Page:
I also learned that I love the fascinating and bizarre things in science, but more than that, I love figuring out how they affect us. What does the discovery of an animal that has assimilated plant DNA mean for society? For an individual person? For that specific person that might become my main character? It might mean nothing, or it might mean a lot. That’s what I really love getting at. And so, I’m a sci fi writer– it’s just in my blood.

What about you? What attracts you to the genre you write in? What is it that makes you passionate about what you write?

Weaving the Story

Apr 6, 2010

Over on Guide to Literary Agents, Agent Cameron McClure of Donald Maas had this to say about what stands out from the slush:

“‘Good writing’ and ‘voice’ are high on the list, as is a strong plot, original premise, both internal and external character conflicts, and a sense of suspense or narrative momentum… In the last couple of weeks, I’ve seen a lot of superb writing with unique narrative voices, but weak overall storylines. What I’m looking for are projects that incorporate all of these elements.”

There are so many books, websites, and blogs out there that are helpful to writers. We read, we practice, and we focus on those things we’ve heard often that publishers and agents are looking for: good writing, and voice. And those are absolutely key! But the whole POINT of creative non-fiction is to tell a story of some kind. If we miss the boat on that one, no one is ever going to read what we write.

So how, then, do you write a tightly woven storyline? Here are some basics. First of all, keep in mind that a great idea does not equal a great story. You may have the idea of the century, but you can destroy it if it doesn’t have a storyline. Second, you need a character– a realistic person who actually WANTS something, and is DOING something to get it. Third, don’t be afraid to use a formula! And by formula, I don’t mean using a formulaic plot. I mean using the whole first-second-third act/story arcs/try-fail cycle ideas. Your readers will expect the type of coherent story that comes out of these cycles, so give it to them. There are plenty of places on the web to get an idea of how to do this.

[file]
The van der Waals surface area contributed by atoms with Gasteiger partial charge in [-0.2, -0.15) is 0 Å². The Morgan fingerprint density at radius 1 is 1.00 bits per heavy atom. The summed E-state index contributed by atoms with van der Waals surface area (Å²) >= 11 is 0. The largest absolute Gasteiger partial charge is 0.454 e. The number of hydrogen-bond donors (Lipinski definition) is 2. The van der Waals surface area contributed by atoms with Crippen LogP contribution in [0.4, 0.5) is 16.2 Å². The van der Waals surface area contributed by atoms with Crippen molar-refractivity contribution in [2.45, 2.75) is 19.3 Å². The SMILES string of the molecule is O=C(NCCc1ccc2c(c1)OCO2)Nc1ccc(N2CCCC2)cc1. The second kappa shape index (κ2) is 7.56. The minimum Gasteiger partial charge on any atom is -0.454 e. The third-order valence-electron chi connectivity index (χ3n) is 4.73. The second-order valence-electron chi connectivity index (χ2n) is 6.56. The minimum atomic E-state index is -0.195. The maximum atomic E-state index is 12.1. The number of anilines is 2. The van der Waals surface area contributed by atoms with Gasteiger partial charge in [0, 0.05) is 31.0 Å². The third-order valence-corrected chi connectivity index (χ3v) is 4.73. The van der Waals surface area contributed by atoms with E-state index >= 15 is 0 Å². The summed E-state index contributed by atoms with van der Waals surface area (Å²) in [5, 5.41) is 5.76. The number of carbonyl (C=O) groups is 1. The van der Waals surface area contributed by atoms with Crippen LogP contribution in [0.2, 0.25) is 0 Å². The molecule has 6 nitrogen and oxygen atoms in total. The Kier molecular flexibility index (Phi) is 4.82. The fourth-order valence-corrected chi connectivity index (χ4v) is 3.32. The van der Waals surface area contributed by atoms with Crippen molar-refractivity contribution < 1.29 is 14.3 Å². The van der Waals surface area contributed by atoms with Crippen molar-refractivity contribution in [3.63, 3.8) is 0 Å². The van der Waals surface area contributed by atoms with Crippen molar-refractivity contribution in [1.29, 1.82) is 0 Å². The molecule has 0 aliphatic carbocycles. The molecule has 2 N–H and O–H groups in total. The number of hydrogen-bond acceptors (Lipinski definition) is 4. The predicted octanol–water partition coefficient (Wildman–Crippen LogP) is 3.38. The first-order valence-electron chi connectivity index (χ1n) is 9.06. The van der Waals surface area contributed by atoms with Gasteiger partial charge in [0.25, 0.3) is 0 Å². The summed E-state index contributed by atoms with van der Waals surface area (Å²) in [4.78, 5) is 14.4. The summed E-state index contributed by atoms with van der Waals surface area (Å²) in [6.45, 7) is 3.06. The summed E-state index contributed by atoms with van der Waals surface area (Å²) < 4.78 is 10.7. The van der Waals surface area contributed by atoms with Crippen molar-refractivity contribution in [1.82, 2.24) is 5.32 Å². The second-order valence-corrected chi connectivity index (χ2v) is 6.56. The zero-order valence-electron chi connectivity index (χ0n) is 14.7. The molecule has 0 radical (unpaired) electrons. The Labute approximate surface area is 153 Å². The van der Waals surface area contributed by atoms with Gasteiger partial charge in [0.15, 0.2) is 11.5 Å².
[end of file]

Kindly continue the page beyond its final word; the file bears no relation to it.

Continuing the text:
Often, you will have to do a bit of outlining to get this right. I know, groans are sounding from all of us dedicated discovery writers. What’s a non-outline-friendly writer to do? I hate to break it to you, but you may just have to do a bit of it anyway. This doesn’t necessarily mean you have to do it right off. I usually start with a very broad outline of the story. I know the major plot points, the basics of the world, and the essentials of my characters (and I write it all down so I don’t forget!). Then, I start writing. I discover things about the plot, characters, and world that surprise me. I ramble. I even let the story meander into unknown areas. Usually, I hit a point about halfway through where I don’t know where to meander to anymore. This means it’s time for a tighter plot outline. I go in, and I write much more detail, even over what I’ve already written. Now that I have a better idea of what my story is about, it’s much easier to give a tighter storyline. Then I can keep writing, and go back and revise what I’ve already got down.

I may go through this discovery/outline/discovery cycle a few times before I can finish a story. Once it’s done, I go revise again. And again. Even though I’ve tightened it up, it still needs a lot more tweaking, cutting, world-building, character-enhancing, and reorganization before the storyline flows along a tightly-crafted line. This is what revising is for! (Which is a topic for a related post.)

So remember, an awesome writer with a distinct voice who has a great idea but can’t tell a story worth beans is a writer who will remain unpublished.

Anyone else want to share their process or ideas for creating a well-woven storyline?